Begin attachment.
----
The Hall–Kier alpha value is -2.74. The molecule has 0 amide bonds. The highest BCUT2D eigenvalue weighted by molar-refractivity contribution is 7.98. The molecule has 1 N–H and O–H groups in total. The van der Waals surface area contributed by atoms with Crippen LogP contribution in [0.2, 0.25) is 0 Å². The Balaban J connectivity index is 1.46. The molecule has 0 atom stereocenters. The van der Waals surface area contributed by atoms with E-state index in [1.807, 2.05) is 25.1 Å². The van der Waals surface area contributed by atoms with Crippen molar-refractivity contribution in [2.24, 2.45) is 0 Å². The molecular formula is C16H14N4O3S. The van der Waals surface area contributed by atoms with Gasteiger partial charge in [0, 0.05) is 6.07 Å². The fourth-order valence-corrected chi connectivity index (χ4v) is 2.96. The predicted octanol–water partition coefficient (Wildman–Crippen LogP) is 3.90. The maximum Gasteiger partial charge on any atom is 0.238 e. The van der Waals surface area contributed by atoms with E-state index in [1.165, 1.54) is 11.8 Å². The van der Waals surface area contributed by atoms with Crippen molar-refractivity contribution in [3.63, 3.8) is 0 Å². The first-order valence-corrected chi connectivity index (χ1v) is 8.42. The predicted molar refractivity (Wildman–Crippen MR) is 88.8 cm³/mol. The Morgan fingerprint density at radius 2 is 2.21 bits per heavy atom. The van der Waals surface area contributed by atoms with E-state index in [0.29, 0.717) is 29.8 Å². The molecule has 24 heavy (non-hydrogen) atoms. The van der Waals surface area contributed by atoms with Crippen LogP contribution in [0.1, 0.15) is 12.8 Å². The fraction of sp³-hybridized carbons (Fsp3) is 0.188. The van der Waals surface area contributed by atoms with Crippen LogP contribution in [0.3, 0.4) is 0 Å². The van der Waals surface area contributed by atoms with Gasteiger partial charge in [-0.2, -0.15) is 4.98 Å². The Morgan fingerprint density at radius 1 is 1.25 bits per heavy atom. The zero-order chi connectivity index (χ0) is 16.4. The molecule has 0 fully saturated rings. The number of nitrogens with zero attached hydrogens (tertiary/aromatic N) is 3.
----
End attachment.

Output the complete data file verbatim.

The Hall–Kier alpha value is -2.74. The molecule has 0 amide bonds. The highest BCUT2D eigenvalue weighted by molar-refractivity contribution is 7.98. The molecule has 1 N–H and O–H groups in total. The van der Waals surface area contributed by atoms with Crippen LogP contribution in [0.2, 0.25) is 0 Å². The Balaban J connectivity index is 1.46. The molecule has 0 atom stereocenters. The van der Waals surface area contributed by atoms with E-state index in [1.807, 2.05) is 25.1 Å². The van der Waals surface area contributed by atoms with Crippen molar-refractivity contribution in [2.24, 2.45) is 0 Å². The molecular formula is C16H14N4O3S. The van der Waals surface area contributed by atoms with Gasteiger partial charge in [0, 0.05) is 6.07 Å². The fourth-order valence-corrected chi connectivity index (χ4v) is 2.96. The predicted octanol–water partition coefficient (Wildman–Crippen LogP) is 3.90. The maximum Gasteiger partial charge on any atom is 0.238 e. The van der Waals surface area contributed by atoms with E-state index in [1.165, 1.54) is 11.8 Å². The van der Waals surface area contributed by atoms with Crippen molar-refractivity contribution in [3.63, 3.8) is 0 Å². The first-order valence-corrected chi connectivity index (χ1v) is 8.42. The predicted molar refractivity (Wildman–Crippen MR) is 88.8 cm³/mol. The Morgan fingerprint density at radius 2 is 2.21 bits per heavy atom. The van der Waals surface area contributed by atoms with E-state index in [0.29, 0.717) is 29.8 Å². The molecule has 24 heavy (non-hydrogen) atoms. The van der Waals surface area contributed by atoms with Crippen LogP contribution in [0.1, 0.15) is 12.8 Å². The fraction of sp³-hybridized carbons (Fsp3) is 0.188. The van der Waals surface area contributed by atoms with Crippen LogP contribution in [0.3, 0.4) is 0 Å². The van der Waals surface area contributed by atoms with Gasteiger partial charge in [-0.2, -0.15) is 4.98 Å². The Morgan fingerprint density at radius 1 is 1.25 bits per heavy atom. The zero-order chi connectivity index (χ0) is 16.4. The molecule has 0 fully saturated rings. The number of nitrogens with zero attached hydrogens (tertiary/aromatic N) is 3.